Why “off-the-job” Should Really be “on-the-job” and What Does it Really Mean for the Employer?

Posted by: Mia Lewis Post Date: 28th September 2018

Since the introduction of the Apprenticeship Levy one area, without exception, that has been a major concern for almost all employers, is around understanding what they can count as ‘off-the-job’ (OTJ) training and how they ensure they achieve the 20% target, says Babington CEO, Carole Carson.

This was the feedback from the ‘Apprenticeships: Driving Growth Through Diversity’ event that Babington and Grant Thornton co-hosted at the Imperial War Museum recently.


The event debated and discussed the importance of apprenticeships to the UK’s future and how they are essential for driving both business productivity and social mobility.

If the OTJ rule was causing some of the UK’s most high profile, development-led companies concern, then the bigger question is ‘what about the 1,000’s of smaller businesses – what hope do they have of understanding the 20% rule and how it impacts them? And more so, is this such a concern that it will put off companies employing an apprentice at all??

The Government explains the 20% off-the-job as learning which is undertaken outside of the normal day to-day working environment and leads towards the achievement of an apprenticeship. This can include training that is delivered at the apprentice’s normal place of work but must not be delivered as part of their normal working duties. The off-the-job training must be directly relevant to the apprenticeship framework or standard.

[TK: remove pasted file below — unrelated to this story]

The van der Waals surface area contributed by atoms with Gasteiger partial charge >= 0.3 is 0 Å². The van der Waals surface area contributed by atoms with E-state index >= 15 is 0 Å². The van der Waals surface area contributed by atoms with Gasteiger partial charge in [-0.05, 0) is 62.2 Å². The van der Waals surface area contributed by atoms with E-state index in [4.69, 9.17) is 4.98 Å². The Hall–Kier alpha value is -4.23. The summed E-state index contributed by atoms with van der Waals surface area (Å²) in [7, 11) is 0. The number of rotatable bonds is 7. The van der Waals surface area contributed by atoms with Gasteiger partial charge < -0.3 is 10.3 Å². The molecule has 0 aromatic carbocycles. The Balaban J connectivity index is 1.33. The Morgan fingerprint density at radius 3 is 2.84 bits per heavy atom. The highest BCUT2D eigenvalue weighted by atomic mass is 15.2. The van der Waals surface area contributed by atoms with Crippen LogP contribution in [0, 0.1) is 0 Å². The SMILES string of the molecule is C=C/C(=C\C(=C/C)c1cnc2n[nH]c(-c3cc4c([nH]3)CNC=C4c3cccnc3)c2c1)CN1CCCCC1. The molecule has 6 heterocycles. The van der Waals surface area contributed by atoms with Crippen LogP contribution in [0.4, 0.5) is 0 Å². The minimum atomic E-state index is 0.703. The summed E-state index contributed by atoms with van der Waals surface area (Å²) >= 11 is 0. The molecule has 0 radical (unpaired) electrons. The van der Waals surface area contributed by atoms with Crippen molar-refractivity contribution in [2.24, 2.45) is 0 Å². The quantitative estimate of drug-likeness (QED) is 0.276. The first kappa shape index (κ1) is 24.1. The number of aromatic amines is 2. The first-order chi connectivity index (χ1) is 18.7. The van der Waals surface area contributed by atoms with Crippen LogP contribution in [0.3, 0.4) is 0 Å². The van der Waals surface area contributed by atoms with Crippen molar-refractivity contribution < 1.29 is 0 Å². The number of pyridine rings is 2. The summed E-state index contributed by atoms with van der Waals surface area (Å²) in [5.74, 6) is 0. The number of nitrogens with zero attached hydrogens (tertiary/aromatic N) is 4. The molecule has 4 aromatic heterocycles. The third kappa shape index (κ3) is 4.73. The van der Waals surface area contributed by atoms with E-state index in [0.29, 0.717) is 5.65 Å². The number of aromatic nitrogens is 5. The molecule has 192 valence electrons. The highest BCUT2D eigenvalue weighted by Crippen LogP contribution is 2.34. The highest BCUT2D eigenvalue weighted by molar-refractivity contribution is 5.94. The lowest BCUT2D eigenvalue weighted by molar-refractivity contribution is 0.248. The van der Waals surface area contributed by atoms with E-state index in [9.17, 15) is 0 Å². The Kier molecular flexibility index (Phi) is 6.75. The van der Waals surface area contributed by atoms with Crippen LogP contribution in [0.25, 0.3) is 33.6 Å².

As a training provider, we have a responsibility to ensure that the employers we work with, have a clear understanding of what OTJ training actually means in practice. What do they need to do to meet the required standards for their apprentice to pass their qualification?

Many of our employers approach the OTJ training in different ways. We have some employers that have a very structured approach to the off-the-job learning by allocating four days a month to complete the 20% required – these days can cover internal development, 1-2-1s with managers and project work, for example.

Some of our smaller employers take a very different approach and ask their apprentice to record any OTJ activities as and when they complete them; this would include any training or new learning that the apprentice takes on. Most of this can be included as OTJ as the apprentice (particularly the younger learners) are learning everything from scratch. That goes from learning how to schedule social media posts, for example, to setting up virtual meetings.

Being creative with time management can also be key – employers can allow apprentices to attend an evening course and this counts towards the 20% – but time must be given in lieu for any training outside of standard working hours.

It’s important that employers understand that as long as the 20% is reached by the end of the programme, and that development plans show this, it does not have to be every week it can be to suit your own business needs.

Here at Babington, we believe that OTJ learning enhances the experience of the apprenticeship for the learner, and we work very closely with our employers to ensure that OTJ learning minimises the disruption to your day-to-day business requirements. If you would like to find out more on how Babington can support you, give us a call, we’ll be happy to help!

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